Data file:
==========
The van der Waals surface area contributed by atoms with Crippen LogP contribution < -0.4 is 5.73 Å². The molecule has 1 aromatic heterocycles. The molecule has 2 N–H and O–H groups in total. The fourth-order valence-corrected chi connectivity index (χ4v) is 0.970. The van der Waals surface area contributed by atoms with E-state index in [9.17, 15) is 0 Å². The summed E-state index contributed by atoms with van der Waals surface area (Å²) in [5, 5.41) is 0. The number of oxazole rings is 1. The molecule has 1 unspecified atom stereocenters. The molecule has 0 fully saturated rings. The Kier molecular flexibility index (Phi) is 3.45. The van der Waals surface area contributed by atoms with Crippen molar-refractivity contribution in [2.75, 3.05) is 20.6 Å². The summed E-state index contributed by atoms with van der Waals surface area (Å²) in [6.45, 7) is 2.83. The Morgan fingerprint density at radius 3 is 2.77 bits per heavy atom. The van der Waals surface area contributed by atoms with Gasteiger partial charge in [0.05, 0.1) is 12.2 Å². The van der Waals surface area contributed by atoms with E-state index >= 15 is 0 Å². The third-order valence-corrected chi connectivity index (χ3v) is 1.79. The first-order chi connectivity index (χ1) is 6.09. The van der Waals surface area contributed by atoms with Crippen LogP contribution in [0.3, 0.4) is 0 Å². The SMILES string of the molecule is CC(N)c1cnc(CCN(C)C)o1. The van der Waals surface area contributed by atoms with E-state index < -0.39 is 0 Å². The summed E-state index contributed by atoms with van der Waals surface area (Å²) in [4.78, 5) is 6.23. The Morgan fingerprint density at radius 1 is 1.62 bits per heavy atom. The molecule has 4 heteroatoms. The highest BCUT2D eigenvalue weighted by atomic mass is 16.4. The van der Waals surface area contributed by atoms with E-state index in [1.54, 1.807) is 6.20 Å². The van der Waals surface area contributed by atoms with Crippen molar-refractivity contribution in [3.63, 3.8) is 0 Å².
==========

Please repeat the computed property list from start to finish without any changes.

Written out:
The van der Waals surface area contributed by atoms with Crippen LogP contribution < -0.4 is 5.73 Å². The molecule has 1 aromatic heterocycles. The molecule has 2 N–H and O–H groups in total. The fourth-order valence-corrected chi connectivity index (χ4v) is 0.970. The van der Waals surface area contributed by atoms with E-state index in [9.17, 15) is 0 Å². The summed E-state index contributed by atoms with van der Waals surface area (Å²) in [5, 5.41) is 0. The number of oxazole rings is 1. The molecule has 1 unspecified atom stereocenters. The molecule has 0 fully saturated rings. The Kier molecular flexibility index (Phi) is 3.45. The van der Waals surface area contributed by atoms with Crippen molar-refractivity contribution in [2.75, 3.05) is 20.6 Å². The summed E-state index contributed by atoms with van der Waals surface area (Å²) in [6.45, 7) is 2.83. The Morgan fingerprint density at radius 3 is 2.77 bits per heavy atom. The van der Waals surface area contributed by atoms with Gasteiger partial charge in [0.05, 0.1) is 12.2 Å². The van der Waals surface area contributed by atoms with E-state index >= 15 is 0 Å². The third-order valence-corrected chi connectivity index (χ3v) is 1.79. The first-order chi connectivity index (χ1) is 6.09. The van der Waals surface area contributed by atoms with Crippen LogP contribution in [0.3, 0.4) is 0 Å². The SMILES string of the molecule is CC(N)c1cnc(CCN(C)C)o1. The van der Waals surface area contributed by atoms with E-state index < -0.39 is 0 Å². The summed E-state index contributed by atoms with van der Waals surface area (Å²) in [4.78, 5) is 6.23. The Morgan fingerprint density at radius 1 is 1.62 bits per heavy atom. The molecule has 4 heteroatoms. The highest BCUT2D eigenvalue weighted by atomic mass is 16.4. The van der Waals surface area contributed by atoms with E-state index in [1.54, 1.807) is 6.20 Å². The van der Waals surface area contributed by atoms with Crippen molar-refractivity contribution in [3.63, 3.8) is 0 Å².